Poets&Quants crunched the numbers in the U.S. News ranking and found some interesting facts when it comes to how those school-reported metrics jibe with their selectivity score. While Temple University’s Fox School of Business is ranked No. 1 overall, its average GMAT score is just 582, way down the list among the top 100; its average GPA is a respectable 3.40, but its acceptance rate is a very low 45% — only a few schools have lower. This helps translate to a selectivity rank of No. 3.
UT-Dallas Jindal has the most selective online MBA program, according to U.S. News, with a 616 GMAT, 3.60 GPA, and 39% acceptance rate — the latter of which ties with the rate at No. 21 University of Mississippi (No. 10 in selectivity). Arkansas State University-Jonesboro earned a No. 10 rank from U.S. News, but when it comes to selectivity, the school landed in a four-way tie for No. 5. Its 3.70 average GPA is tops among the top 100 schools.
But if acceptance rate is a key, if not the key, measure of selectivity, it’s Robert Morris University in Pittsburgh, Pennsylvania, ranked No. 55 overall, that stands out. Robert Morris has the lowest acceptance rate of any of the top 100 schools: 34%. Strange, then, that it would only be ranked No. 30 in selectivity.
And the least selective school? Missouri University of Science & Technology cracked the top 100 of U.S. News‘ 2017 online MBA rankings, landing in a tie for 91st, but in terms of selectivity, the school was ranked 170th — last among the top 100 schools.
‘WHAT DO MILLENIALS WANT?’
UT-Dallas was founded in the 1960s as a Ph.D. institute for Texas Instruments. Over the years it added master’s programs and undergraduate degrees; the Jindal School was founded in 1975. But all through the years, the university has always maintained a heavy bent toward analytical thinking, Lisa Shatz says, cultivating a reputation for nanoscience and engineering and software technology. “We have a big arts and technology school, too, and we have great acceptance rates into medical schools. A lot of people call us the nerd school.”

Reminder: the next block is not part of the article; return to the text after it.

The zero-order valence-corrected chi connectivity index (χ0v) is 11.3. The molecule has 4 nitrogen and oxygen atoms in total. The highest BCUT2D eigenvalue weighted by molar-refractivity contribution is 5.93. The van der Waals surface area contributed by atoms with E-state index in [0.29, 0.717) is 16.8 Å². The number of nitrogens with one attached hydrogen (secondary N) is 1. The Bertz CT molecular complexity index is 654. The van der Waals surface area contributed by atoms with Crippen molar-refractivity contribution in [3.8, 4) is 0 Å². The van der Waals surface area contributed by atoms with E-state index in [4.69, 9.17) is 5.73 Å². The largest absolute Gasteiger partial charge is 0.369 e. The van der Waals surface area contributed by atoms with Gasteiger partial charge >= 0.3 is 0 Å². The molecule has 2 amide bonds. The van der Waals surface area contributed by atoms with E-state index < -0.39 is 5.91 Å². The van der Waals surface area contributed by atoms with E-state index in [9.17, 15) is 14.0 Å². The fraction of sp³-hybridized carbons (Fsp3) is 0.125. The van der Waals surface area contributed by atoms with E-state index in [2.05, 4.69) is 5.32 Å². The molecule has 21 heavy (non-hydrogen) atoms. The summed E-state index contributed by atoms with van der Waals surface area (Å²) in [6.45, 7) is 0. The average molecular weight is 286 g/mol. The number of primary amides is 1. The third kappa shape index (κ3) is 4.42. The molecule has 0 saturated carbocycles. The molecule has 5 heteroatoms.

That explains the high GMAT scores: online students at the Jindal School average 616, in the top third among the best 100 programs as ranked by U.S. News. And it explains the high average GPA: 3.60, second only to Arkansas State University-Jonesboro’s 3.70 among the 100 top programs — and even higher than UT-Dallas’s full-time cohort’s Class of 2016 average of 3.50.
Yet, “we don’t look at them so much as separate programs,” Shatz says. “We do look at all of our candidates from the same place. What I will say as far as our high GMAT and GPA: the University of Texas at Dallas is an interesting place. We are a very, very analytical school. We are all about analytical thinking. We have lots of engineers and software developers, so we are a draw for the people who are highly analytical and intelligent. But you wouldn’t want to send your kid here to play football. Because we don’t have a team!”
Shatz says the Jindal School’s connection between online and on-campus — where there are only 50 seats, making for a highly competitive environment — speaks to its target audience: millennials. “What do millennials want? They want as many options and as many conveniences as possible,” she says. “And so this really gives them the ability to pick and choose as they go though what makes sense for them.
“It still comes back to the fact that online is just a form of delivery, and even if you can do it well, it’s still not going to help you unless you have great faculty and you have a great program. And so I still think our strength is in our faculty and our program, and our research — and the fact that we give faculty the ability to deliver really well online.”
Behind the scenes at the USC Marshall online MBA studio. Marshall’s program was named the second-most selective by U.S. News, and the No. 12 program overall
(See the following pages for tables on the most selective programs in the U.S. News & World Report ranking of online MBA programs, as well as tables showing average GMAT, average GPA, and acceptance rate for each school in the top 100.)